Replacing Bad Habits with Good Ones

break bad, build good habits


It’s hard to let go of a bad habit.

Bad habits are sexy, right? They’re addictive. They’re easy. Comfortable. Routine.

But: They’re also soul-sucking. They’re time wasters. Debilitating, deadening, destructive.

Yet at the same time: Very, very human.

Because we all hit bumps along the road of life. And we all take on ways of being that aren’t necessarily good for us.

Maybe you slurp down 16 cups of coffee every day. Or you sit on the couch and watch television for as many hours as you sleep at night. Or you waste your time on social media when you know you should be doing something more productive (or, you know, remotely productive!).

Whatever the case may be, your bad habit’s got you in its grip. It’s so deeply integrated into your daily lifestyle that you almost believe it’s a part of you. It’s who you are, who you’ll always be.

Don’t be fooled by this seduction. Don’t let yourself get sidetracked on the path of bad habits.

‘Cause, let me remind you: You’ve got lots of things to do during your time here on Earth. The part of the journey you’ve seen so far — that’s just the tip of the iceberg. There’s so much more to life.

You have so much to share in your human state, and honestly, you simply cannot waste another moment feeding a bad habit that’s only gonna lead you straight to nowhere.

So find a good habit to replace the bad one.

Ditch the coffee for green smoothies.

Get out in nature instead of deepening that ass imprint on the couch.

Block social media from your computer for a set amount of time, so you can put your full attention into accomplishing your daily objectives.

‘Cause you know what? The good habits you start nurturing today will determine the value of the rest of your precious life! They’ll wrap their arms around you, molding you like clay and shaping you into your highest self.

So don’t delay. After all, nothing’s stopping you. (Except yourself, but let’s be honest here: Shouldn’t You Be On Your Own Side?)

Also: Remember to be gentle. Don’t take on too much change all at once. Implement the good habits slowly, and with great care.

‘Cause if you start out by telling yourself that you’re going to the gym for 3 hours a day, 7 days a week, trust me: You’ll be sick of that program pretty fast. And then you’ll go back to doing whatever it was you did before.

When I was 21, I woke up one day and realized how sluggish I felt inside my body. Meanwhile, my face was all broken out.

Something was up.

For one thing, I’d just moved from college in Boston to Los Angeles, and so many transitions were happening. In the meantime: I knew that my diet wasn’t the best. I’d been able to get away with having cheeseburgers, pizza, and French fries during all those late nights at college, but now it was all catching up to me.

I needed a change. Big-time.

So I committed to being macrobiotic for 30 days. Macrobiotic (which translates to great life) is described as more than a diet — it’s a way of life. By taking in whole, unprocessed, natural foods and eliminating all the other garbage, my body was supposed to find its balanced, natural state again. I read many stories about people who had undergone great transformations in their bodies just from going Macrobiotic!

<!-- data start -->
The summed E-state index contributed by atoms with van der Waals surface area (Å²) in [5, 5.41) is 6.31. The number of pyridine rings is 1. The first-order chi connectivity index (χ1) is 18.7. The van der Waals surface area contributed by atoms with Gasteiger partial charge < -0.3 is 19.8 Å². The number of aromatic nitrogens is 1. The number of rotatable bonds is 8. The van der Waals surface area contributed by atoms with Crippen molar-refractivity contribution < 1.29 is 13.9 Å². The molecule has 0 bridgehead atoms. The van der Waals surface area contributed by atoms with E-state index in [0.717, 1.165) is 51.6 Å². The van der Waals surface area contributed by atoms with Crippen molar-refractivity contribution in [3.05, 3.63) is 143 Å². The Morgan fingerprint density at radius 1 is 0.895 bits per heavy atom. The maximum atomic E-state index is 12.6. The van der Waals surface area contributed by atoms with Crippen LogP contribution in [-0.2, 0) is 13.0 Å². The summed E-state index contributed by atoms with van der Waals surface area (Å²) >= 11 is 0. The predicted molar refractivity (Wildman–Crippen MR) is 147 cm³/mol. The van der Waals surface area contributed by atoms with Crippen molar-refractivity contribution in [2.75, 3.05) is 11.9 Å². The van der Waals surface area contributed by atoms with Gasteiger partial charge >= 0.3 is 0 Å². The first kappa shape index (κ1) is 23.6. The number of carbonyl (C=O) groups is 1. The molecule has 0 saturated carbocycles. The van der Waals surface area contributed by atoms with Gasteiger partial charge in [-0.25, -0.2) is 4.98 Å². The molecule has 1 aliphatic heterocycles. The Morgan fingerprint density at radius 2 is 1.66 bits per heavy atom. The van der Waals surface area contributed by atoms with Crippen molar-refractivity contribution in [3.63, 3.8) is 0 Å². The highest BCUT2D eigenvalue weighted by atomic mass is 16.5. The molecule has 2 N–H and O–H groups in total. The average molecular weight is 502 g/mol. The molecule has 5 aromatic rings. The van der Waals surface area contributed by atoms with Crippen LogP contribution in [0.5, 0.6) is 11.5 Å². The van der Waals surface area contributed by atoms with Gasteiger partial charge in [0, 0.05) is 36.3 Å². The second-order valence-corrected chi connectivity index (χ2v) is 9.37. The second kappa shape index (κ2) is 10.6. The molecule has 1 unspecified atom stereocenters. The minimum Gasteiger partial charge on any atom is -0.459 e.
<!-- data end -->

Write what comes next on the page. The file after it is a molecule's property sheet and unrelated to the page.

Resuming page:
So I went for it, full-force. I followed all the guidelines to a T. Stopped consuming white rice, white flour, sugar, caffeine, dairy, meat, and alcohol. Filled my kitchen with organic produce, whole grains, tofu, and tempeh.

I was gonna do this all the way. Until when…after 2 weeks, I felt like I was gonna pass out.

I was in the middle of rehearsing for a play in Hollywood, when things went black inside my head. Dizziness grabbed me. Maybe ‘cause, um, my body was undergoing the biggest detox of all time?!

I was processing out years worth of sludge and processed foods. And although this was exactly what I wanted, I knew I had to bring a couple of old foods back into the mix to rejuvenate myself and find balance again. So I brought back a bit of sugar and dairy to my diet.

And then, when I was ready, after a steady month or so of elimination, I went back to my strict Macrobiotic lifestyle.

See, I could’ve easily gotten frustrated by my intense detox, and simply given up on the whole thing. But I didn’t.

Instead, I learned to be gentle with myself. Yes, maybe I did take a few steps back by incorporating the old foods that I’d been accustomed to, but I eventually left them behind, too (no regrets), and got to where I wanted to go — with no crazy dizzy spells along the way!

Three months into my “habit” of a Macrobiotic lifestyle, I looked and felt better than I ever had. In fact, I felt so amazing that I never went back to my old way of eating again. The bad habits of my early days were a thing of the past.

(Side-note: Currently, I’m not a strict Macrobiotic. I’m on a vegan diet, but I still enjoy eating Macro-style quite often!)

So: When you switch out your bad habits for good ones, don’t push yourself too hard, too fast. Be in it for the long-term. After all, you want the good habits to stick.

Key points to remember: Don’t rush. Be smooth. And extend a heaping measure of grace and kindness toward yourself.

This is, after all, your journey. So travel it wisely, and with great care and love for yourself.

And right now (by which I mean, like, today!), reach inside yourself, gather your courage, and start building the wild life your heart desires. Soon your bad habits will be but a speck in your rearview mirror, and you won’t be able to imagine, let alone remember, the time when you allowed them to rule you.

No Comments

Sorry, the comment form is closed at this time.